With the final long weekend of the summer over, Chestermere’s Cove Park rehabilitation project is nearing completion.
“The project’s gone really smoothly,” said Chestermere Parks and Recreation Manager Kathy Russell, “It’s been a really fun project.”
She said that they laid the sod the last week of July.
“Once you get to the sod level you know, you’re 97 per cent complete,” said Russell.
The project, which is both on time and on budget, has a few final amenities to install and some final landscaping before work will be complete.
“We’ll have to get in there and do some final landscaping with our parks staff and then we still have to put in some things like shade sails, benches picnic tables,” said Russell.
She expects that work to be completed the first week of August.
“Once those final amenities get put in its probably going to take 4-5 weeks for the sod to get established,” she said.
While the sod is getting established, Russell said that it is important that the public stay off of it to prevent it being damaged.
The construction fences will stay up during this time and city parks staff will be watering the sod and landscaping daily.
“We’re watering it out of the lake with pumps,” said Russell.
“What the public would see right now is just periodic watering,” she said.
In addition to the watering, staff will evaluate the condition of the park weekly to determine when it can be opened, something they plan to do as soon as possible.
“We look forward to opening up the park for the public,” said Russell, “I think people will enjoy it a lot.”
As long as the weather holds, she thinks that the fall will be a great time for people to come and experience the park and the new natural play areas.
“The word of mouth I’m hearing is people are pretty excited and can’t wait to try it, to see what the playground is like,” said Russell.
With the excitement around the new playground, Russell wants to remind people to be respectful of the neighbourhoods around the park when coming out to enjoy it.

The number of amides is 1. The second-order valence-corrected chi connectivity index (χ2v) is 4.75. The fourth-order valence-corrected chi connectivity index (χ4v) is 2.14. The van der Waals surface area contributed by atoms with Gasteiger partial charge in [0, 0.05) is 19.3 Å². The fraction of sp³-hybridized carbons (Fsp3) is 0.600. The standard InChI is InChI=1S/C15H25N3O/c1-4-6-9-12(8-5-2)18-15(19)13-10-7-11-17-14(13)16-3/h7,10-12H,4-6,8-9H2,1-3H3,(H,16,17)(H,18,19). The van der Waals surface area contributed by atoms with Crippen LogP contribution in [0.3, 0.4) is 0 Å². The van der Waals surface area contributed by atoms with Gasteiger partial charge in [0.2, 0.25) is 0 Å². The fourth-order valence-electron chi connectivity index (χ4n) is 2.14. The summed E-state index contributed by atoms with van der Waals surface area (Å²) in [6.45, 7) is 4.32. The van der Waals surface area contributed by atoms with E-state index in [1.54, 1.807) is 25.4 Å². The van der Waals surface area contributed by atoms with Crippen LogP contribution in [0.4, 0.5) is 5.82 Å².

“It’s not a big park and there is no designated parking,” said Russell, “so we want to encourage everyone to be respectful of neighbourhoods close by and walk and bike.”
In the public engagement that took place before the start of the rehabilitation project, Russell said that about 65 per cent of people walked or biked to Cove Park.
“And so, we’re really encouraging people to continue that practice,” she said.
To encourage both walking or biking to the park and respectful parking practices, Russel said that some adjustments are being made to the parking in The Cove.
On Cove road at the mailboxes near the entrance to the park, the city is instituting a 15 minute drop off and pick up zone.
While their first choice is for people to walk and bike to the park, Russell suggested that those who do choose to drive could park, “along the fence line that borders the TransCanada Highway in the Cove or they could be parking somewhere over on the west side of the lake, in Lakepointe.
“At the top of Lakepoint Drive, at the very top of the storm pond where you go into the off-leash area, there’s some parking there,” said Russell.
“It’s not very far… probably a seven-minute walk,” she said.